12 things you should know about breastfeeding an older child

Breastfeeding an older child…well, now THAT’S WEIRD, isn’t it? You’re doing it for you, aren’t you? Aren’t they too old? If they can ask for it then it’s wrong. You shouldn’t do that in public, should you – what if people see? You’ll still be feeding at the school gates!

Breastfeeding an older child

YES, we are still breastfeeding, still, at two years and nine months.

It’s unchartered territory for us as with E I stopped breastfeeding when she was two-and-a-bit when I was pregnant and wanted some time off before the newborn stage. Well, it turns out that the next newborn liked it just as much.

Breastfeeding was a big deal at first, first-time-round. We had an incredibly rough ride for a long time, so I was as amazed as anyone when it actually started to go well.

Second-time-round it was a breeze, much to my surprise, but still a big thing. Then it sort of stopped being a big thing at some point and just become what we do. And it is what it is, to the extent that I’m sure we should be down to one feed very couple of days or something equally as manageable, but we’re really not, but who cares? Everyone’s happy.

It’s Celebrate Breastfeeding Week at the moment and the theme all about the people who’ve helped support you breastfeed. There is definitely a perception that breastfeeding an older child is just a bit odd so I wanted to lend my virtual support to anyone who’s approaching a similar situation as us with trepidation or embarrassment. As you don’t often hear people talking about breastfeeding much older children, do you?

So, here’s all the things you should know about breastfeeding an older child:

Breastfeeding toddlers have no shame: They’ve not yet learned the concept of modesty or that it’s ever-so-slightly inappropriate to pull your mum’s boobs out of their top at any opportunity. As for covering them up when they’re feeding? Hell hath no fury like a small child with something they don’t want near their face (see also: suncream, baby wipes).

Therefore *you* have no shame: I’ve lost count of the number of people who have now accidentally seen my boobs. Sorry to the builder, who came round to talk about bricks but saw a lot more than he bargained for recently. He’s the latest in a long line.

Your child will have a name for breastfeeding and they will not be afraid to use it, In public. LOUDLY. If it’s not an obvious one, you can laugh it off. If it is, well, you have no shame anyway.

Breastfeeding an older child is not calm, serene or peaceful: Unlike the early baby days, there’s not much sitting around feeding while you gaze at them, euphorically. Oh no. You am more likely be a) pinned to the bed b) elbowed c) have your windpipe cut off as they go for the target d) poked in the eye by whatever toy they won’t let go of.

Breastfeeding in hot weather is a special kind of sweaty hell: Breastfeeding a hot baby you get stuck to is sticky enough, but a hot, wriggling toddler is really not fun.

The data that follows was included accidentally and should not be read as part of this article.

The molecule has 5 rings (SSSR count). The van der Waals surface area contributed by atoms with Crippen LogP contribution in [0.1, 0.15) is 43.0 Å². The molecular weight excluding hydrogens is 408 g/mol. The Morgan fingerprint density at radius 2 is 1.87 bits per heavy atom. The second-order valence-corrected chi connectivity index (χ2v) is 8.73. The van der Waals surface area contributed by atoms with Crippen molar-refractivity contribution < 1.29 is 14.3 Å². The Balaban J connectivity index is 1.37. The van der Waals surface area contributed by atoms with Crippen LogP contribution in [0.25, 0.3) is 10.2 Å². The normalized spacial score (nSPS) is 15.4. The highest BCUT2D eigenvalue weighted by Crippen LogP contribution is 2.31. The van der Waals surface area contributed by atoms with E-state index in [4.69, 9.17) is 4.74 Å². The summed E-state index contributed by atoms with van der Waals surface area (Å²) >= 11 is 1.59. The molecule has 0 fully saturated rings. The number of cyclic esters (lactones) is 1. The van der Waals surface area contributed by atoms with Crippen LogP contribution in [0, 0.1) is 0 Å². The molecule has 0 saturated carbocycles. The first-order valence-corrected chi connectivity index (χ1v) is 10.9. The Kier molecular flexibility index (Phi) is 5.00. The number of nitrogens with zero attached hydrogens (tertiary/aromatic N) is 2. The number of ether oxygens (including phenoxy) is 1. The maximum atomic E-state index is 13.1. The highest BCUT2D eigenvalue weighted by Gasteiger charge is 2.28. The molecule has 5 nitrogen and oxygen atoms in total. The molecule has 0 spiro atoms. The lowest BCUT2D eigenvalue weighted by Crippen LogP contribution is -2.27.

You realise you can breastfeed in most things: There’s a lot of focus at first about clothes you can breastfeed in. But as time goes on you realise you can breastfeed in most things if you stretch out the neckline, if you’re desperate enough.

Your breastfeeding bras look very pre-loved….but the idea of reverting back to the pain of your pre-pregnancy bras is like a knife to the ribcage.

The breastfeeding chat gets good: One of the more interesting things about feeding an older child is the chats you can have. I get regular updates about what it tastes like. Or which boob is being more plentiful that day It’s also a good bargaining tool.

You have unlikely heroes: Previously, Tamara Eccleston was someone I’d not ever really thought about, apart from once watching a TV programme where she paid a million pounds for a bath. But I love that she openly talks about feeding her three-year-old.

It can be vaguely ridiculous: At some point, you’ll be breastfeeding a My Little Pony. Or Elsa. Or you’ll look down and realise you’re actually feeding a giant child who is nearly as long as you are.

It’s a valuable weapon you shouldn’t be afraid to deploy: People who say there’s no benefit to breastfeeding beyond six months / a year / 18 months/ two years / delete as appropriate are missing the point as it’s never about pure nutrition. Breastfeeding at this age is about connecting and comforting, calming upset, reconnecting, stopping all crying, getting five minutes of peace, soothing them back to sleep…

When you’re breastfeeding an older child, people always ask when you’ll stop: And honestly? I have no idea! I don’t know when I want to stop. I have no reason to stop. F doesn’t want to stop. I don’t know if she’ll ever want to stop. It’s going to happen at some point. I’m never hanging up my nursing bras though.

More breastfeeding posts…brilliant breastfeeding benefits, why I’m not embarrassed about public breastfeeding and advice for second-time mums.

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1 Comment

  1. Maria Alford
    June 29, 2017 / 9:17 pm

    Elijah is still a “Mummy Milk” fan (he’ll be 3 in November). I’ve now fed him for longer than I fed either of the girls, who both stopped just before they were 2. Having all three of them pretty close together means that when Esther turns 6 next month I will have been breastfeeding constantly since she was born! I honestly don’t know what I’ll do when I stop. It’s going to be emotional ???????? Elijah is really funny now – he refers to the hot one and the cold one, as if they’re taps, and the other day he bit me and made me quite sore on one side (not funny!), and so I gave that one a break for a few days and told him it was broken, so he then asked me several days later if Daddy had mended it with his hammer and screwdriver, as he’s good at fixing things ????????????!!

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